Car Comparisons

2023 Honda Pilot vs Kia Telluride Comparison Test

Comparison Data

2023 Honda Pilot Black Edition
2023 Kia Telluride X-Line
Engine Displacement
Engine Cylinders
Peak Horsepower
285 hp @ 6,100 rpm
291 hp @ 6,000 rpm
Peak Torque
262 lb-ft @ 5,000 rpm
262 lb-ft @ 5,200 rpm
Fuel Economy
12.7 / 9.4 / 11.2 L/100 km cty/hwy/cmb
12.8 / 9.8 / 11.4 L/100 km cty/hwy/cmb
Cargo Space
635 / 3,175 L rear seats up / all seats folded
601 / 2,455 L rear seats up / all seats folded
Base Price
A/C Tax
Destination Fee
Price as Tested
Optional Equipment
$500 – Wolf Gray paint, $250; Terracotta Brown leather, $250

It can be tough when you’re at the top of your game.

You’ve constantly got a big bullseye on your back while jealous wannabes take their shots. Such is life for the Kia Telluride, which has won its category in the annual AutoTrader Awards an unprecedented three years in a row. And while we’re big fans of Kia’s three-row family hauler, we’re also keen to see how newcomers measure up against this benchmark.

Recently, the 2023 Kia Telluride has found itself in matchups against a pair of Toyotas: the best-selling Highlander, and the Sienna minivan that revealed a few cracks in the Kia’s armour. Facing what could be its toughest test yet, we’re pitting the Telluride against the redesigned 2023 Honda Pilot. Those looking for a fierce fight between two well-matched combatants in the segment are in store for a good one.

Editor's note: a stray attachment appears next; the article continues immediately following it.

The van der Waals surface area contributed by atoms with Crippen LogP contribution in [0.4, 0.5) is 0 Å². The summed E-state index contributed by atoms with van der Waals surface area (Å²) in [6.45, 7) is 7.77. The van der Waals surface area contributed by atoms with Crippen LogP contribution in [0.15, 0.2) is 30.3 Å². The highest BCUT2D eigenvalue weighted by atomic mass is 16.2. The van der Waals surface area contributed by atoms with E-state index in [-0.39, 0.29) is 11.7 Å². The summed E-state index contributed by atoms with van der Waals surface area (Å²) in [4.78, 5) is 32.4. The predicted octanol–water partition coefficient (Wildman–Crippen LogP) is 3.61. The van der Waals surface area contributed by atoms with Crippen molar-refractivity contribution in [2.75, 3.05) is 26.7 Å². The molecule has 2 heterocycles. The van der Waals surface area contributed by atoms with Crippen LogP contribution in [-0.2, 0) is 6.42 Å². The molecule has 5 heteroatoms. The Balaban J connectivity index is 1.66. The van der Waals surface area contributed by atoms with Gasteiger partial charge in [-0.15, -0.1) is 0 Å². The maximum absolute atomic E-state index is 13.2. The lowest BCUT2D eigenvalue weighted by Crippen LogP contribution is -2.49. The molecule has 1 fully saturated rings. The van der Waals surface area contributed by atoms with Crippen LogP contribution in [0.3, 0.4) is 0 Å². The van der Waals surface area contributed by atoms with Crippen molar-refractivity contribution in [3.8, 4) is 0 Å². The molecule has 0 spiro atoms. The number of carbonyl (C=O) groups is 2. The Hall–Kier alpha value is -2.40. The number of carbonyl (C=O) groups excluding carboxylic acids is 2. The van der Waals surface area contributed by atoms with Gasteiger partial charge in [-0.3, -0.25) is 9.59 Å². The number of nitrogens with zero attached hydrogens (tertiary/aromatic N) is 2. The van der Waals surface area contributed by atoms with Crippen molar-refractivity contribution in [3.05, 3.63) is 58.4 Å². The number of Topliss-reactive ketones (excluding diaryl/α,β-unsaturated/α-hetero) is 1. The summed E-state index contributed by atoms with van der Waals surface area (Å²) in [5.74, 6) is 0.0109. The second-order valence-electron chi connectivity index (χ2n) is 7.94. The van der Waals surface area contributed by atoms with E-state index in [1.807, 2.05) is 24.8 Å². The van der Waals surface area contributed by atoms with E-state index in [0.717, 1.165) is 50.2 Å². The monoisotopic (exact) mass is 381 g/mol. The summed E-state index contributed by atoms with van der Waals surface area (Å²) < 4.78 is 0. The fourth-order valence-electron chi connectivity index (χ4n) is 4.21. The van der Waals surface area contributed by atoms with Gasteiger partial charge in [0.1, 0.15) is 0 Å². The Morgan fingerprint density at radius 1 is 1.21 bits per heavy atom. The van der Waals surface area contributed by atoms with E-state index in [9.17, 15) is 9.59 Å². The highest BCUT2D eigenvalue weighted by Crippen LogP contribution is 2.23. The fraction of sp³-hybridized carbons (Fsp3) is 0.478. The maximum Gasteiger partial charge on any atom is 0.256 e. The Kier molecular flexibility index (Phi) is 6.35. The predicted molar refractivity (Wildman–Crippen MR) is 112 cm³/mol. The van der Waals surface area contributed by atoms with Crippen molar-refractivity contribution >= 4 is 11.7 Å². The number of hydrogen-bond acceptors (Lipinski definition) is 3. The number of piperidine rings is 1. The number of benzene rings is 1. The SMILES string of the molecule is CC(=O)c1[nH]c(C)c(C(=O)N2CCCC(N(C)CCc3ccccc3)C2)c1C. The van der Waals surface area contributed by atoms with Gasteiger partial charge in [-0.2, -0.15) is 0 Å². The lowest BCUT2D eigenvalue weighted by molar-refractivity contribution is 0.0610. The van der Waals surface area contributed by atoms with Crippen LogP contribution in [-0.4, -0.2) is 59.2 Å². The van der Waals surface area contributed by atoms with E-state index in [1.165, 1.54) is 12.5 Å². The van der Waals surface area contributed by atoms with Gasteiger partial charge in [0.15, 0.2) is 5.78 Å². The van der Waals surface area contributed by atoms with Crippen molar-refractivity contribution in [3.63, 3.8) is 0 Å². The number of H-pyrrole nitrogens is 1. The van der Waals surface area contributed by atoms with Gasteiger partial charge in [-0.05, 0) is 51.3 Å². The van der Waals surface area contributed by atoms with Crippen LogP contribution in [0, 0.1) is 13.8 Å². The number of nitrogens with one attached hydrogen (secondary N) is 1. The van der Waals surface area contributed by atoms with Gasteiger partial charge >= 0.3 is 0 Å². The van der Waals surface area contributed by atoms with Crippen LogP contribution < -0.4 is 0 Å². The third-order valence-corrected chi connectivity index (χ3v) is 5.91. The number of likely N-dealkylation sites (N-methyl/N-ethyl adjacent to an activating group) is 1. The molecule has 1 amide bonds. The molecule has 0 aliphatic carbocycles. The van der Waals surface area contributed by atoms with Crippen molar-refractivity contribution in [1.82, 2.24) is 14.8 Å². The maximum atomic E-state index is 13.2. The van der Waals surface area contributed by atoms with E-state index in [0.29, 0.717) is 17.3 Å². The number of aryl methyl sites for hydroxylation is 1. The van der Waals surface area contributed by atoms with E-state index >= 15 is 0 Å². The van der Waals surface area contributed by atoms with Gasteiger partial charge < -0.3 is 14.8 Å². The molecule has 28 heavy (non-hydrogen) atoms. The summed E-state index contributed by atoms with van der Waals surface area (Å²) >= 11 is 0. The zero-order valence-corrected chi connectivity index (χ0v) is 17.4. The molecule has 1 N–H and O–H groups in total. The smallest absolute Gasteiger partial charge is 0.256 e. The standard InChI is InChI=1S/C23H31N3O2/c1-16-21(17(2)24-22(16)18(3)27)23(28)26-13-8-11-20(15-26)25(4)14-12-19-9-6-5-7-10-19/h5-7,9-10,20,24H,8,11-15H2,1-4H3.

There are only so many ways you can reskin a big box, and it’s unlikely either of these SUVs are going to show up in the Museum of Modern Art anytime soon. But Kia’s designers deserve credit for what they came up with here. The Telluride still stands out as a bold offering after some four years on the market, looking more premium than its mainstream position suggests.

Honda, on the other hand, has always gone a more practical route with the Pilot. Unapologetically tall and boxy and about as stylish as a pair of cargo shorts, it’s never been sexy but it’s always worked. For this latest generation, the Pilot’s side glass proportions are squatter, and its front and rear design elements are wider and flatter. The result is that it now looks more like everything else in the segment.

It’s much the same inside. The Pilot’s design prioritizes function with little flourish, while the Telluride’s available two-tone treatment and contemporary wide screens also make it look more upscale than buyers might expect from a mainstream family wagon.

Honda Pilot: 7/10; Kia Telluride: 9/10


As far as spacious, practical interiors go, it’s tough to beat either of these SUVs (unless you’re willing to consider a minivan, of course). Both offer three rows of seating and properly usable cargo areas.